As Remembrance Day approaches, we are called to remember those who fought, and are still fighting, in British wars and zones of conflict. The Gryphon focuses on the ‘BlackPoppyRose’ project, launched to remember the often unheralded contributions of Black and African soldiers within global conflicts.
The recognisable red poppy was established as an emblem of Remembrance Day, due to Major John McCrae’s world-renowned war poem “In Flanders Fields”, which details the haunting image of the poppies that grew over the graves of soldiers in the battlefields of Flanders. On Armistice Day, November 11th, remembrance ceremonies are held across the country and poppy wreaths are placed on war memorials. Remembrance Day has become a day of national recognition in the UK since its conception and is marked by a two-minute silence, intended to symbolise the moment that the guns of Europe fell silent on the eleventh hour of the eleventh day of the eleventh month. The Royal British Legion, the charity behind sales of the red poppy, uses the money raised to provide help and support for thousands of veterans, servicemen and their families.
In recent years, the wearing of the poppy has caused some controversy, as some believe that wearing it supports armed forces currently fighting, and thus find that it justifies unnecessary civilian deaths. As such, the white poppy was established as an alternative by the Peace Pledge Union, the longest running non-religious, pacifist organisation in Britain. The white poppy is an emblem symbolising peace and pacifism, whilst still acknowledging those who have died for their country.
Uproar over the wearing of the poppy in the public eye is not uncommon. Charlene White, an ITV news presenter, received a torrent of abuse in 2014 when she did not wear a poppy on screen. She justifies her decision, stating that she felt uncomfortable supporting just one charity when so many other charitable causes are worthy of such public support:
“I come from a Forces family. My Dad served in the RAF, and my uncle served in the Army […] But I don’t expect everyone to support it. However it is always important to remember what my family, your family, and millions of people over many generations have fought for: the right to choose, and the right of freedom of speech and expression”.
In light of her comments, the British legion has affirmed that wearing a poppy is ultimately a personal choice.
The company ‘You, I, We Are Enough’ have launched a project promoting the BlackPoppyRose as another alternative as we near Remembrance Day, with the hope of enlightening and educating people from all around the world about the contributions of Black and African soldiers in global war efforts. They also aim to collect stories, photos, and artefacts from the families of those who served in order to document and raise awareness of this history amongst future generations. The money raised is donated to The West Indian Association of Service.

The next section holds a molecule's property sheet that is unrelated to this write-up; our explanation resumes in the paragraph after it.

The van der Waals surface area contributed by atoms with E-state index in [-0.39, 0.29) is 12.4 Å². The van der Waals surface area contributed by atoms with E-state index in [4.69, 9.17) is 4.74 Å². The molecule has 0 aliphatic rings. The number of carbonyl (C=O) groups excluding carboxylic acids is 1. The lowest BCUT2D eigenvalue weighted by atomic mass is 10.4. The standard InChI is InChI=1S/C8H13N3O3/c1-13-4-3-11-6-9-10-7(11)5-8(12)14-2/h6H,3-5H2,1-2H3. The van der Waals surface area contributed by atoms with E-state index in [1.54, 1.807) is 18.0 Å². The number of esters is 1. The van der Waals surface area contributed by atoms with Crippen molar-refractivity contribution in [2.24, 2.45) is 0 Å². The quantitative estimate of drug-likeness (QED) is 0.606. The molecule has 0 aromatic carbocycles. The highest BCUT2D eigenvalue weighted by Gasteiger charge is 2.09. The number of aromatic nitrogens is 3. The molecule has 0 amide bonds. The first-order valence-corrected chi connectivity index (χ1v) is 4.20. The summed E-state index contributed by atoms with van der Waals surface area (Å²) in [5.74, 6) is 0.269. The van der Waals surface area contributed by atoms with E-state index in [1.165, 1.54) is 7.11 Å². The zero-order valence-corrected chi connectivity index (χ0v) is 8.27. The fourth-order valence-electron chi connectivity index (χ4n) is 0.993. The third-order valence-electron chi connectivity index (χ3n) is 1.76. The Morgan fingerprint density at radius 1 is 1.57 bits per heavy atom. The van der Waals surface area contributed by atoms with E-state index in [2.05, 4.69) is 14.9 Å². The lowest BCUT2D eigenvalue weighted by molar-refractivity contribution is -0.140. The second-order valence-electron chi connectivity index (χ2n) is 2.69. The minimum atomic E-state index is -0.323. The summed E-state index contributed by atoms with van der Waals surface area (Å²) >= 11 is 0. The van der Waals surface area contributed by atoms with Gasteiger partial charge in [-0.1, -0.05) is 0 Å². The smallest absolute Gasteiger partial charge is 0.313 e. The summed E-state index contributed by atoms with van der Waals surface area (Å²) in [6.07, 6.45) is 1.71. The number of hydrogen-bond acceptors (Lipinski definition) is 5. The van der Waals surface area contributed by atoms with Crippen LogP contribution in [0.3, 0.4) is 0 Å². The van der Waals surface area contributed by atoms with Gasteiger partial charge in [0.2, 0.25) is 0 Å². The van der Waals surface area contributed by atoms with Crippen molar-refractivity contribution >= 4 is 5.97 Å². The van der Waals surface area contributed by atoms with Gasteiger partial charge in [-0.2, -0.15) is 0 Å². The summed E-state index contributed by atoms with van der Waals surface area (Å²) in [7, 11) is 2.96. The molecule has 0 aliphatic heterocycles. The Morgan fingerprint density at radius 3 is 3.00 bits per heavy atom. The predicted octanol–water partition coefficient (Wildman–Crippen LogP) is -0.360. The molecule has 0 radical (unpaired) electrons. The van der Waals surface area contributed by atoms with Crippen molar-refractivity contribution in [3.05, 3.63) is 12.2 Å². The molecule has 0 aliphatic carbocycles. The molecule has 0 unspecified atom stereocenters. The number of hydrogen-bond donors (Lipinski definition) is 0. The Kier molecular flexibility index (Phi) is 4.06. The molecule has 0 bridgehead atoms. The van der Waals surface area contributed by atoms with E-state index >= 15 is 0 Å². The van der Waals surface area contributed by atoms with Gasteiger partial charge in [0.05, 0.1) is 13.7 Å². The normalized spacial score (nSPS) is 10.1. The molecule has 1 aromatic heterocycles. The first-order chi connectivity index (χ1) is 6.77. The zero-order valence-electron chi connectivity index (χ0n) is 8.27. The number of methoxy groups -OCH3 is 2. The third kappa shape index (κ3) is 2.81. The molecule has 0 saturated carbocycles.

As important as the red poppy is, the BlackPoppyRose has been designed to remember the many and varied overlooked contributions of social groups within global conflicts; such as the efforts of colonies fighting for Britain in both of the World Wars, the Haitian Revolution, and the American War of Independence. On a day that is intended for the very purpose of recognition and memory, the roles of whole communities are being forgotten.
This year, the project is focusing on the contribution of colonies and other African soldiers within the First World War. Overall at least 80,000 black Africans fought in the First World War alone yet, according to survey conducted by the British council in 2014, only one in five members of the British public know about the involvement of African combatants and non-combatants in WW1. Dr. Santanu Das indicates in his book on the matter that ‘even by conservative estimates, the total number of non-white men mobilised into the European and American armies during the First World War comes to well over four million, though not all of them saw active service’. Some of the earliest fighting broke out in the German territories within Africa, and many of the allies continued to rely heavily upon their troops from colonies throughout the war effort. Across Africa, non-combatants were expected to work as weapons carriers instead of railways or roads; more than one million men were employed, not always willingly, to carry the weapons and supplies so crucial to the war effort: up to 100,000 died in the process. The effects of this wartime disruption upon African countries led to food shortages, famine and disease, which had long-lasting and detrimental effects upon an already turbulent continent.
The BlackPoppyRose forms both an important addition to the remembrance of Black history and highlights that it is important to value each and every one of the multiple, worldwide contributions to the peace that we now enjoy in Britain. Hundreds of thousands lost their lives, from all corners of the globe, and the lives of many others were and have been drastically affected. Alongside the red poppy and the white poppy, the BlackPoppyRose aims to immortalise these untold historical legacies in the memories of future generations, ensuring that no-one who served is forgotten.
Stephanie Uwalaka & Molly Walker-Sharp
If you wish to learn more about the BlackPoppyRose, you can do so at www.blackpoppyrose.org or by following their Facebook page.
Images: Joanne Fowler, Nankai, BlackPoppyRose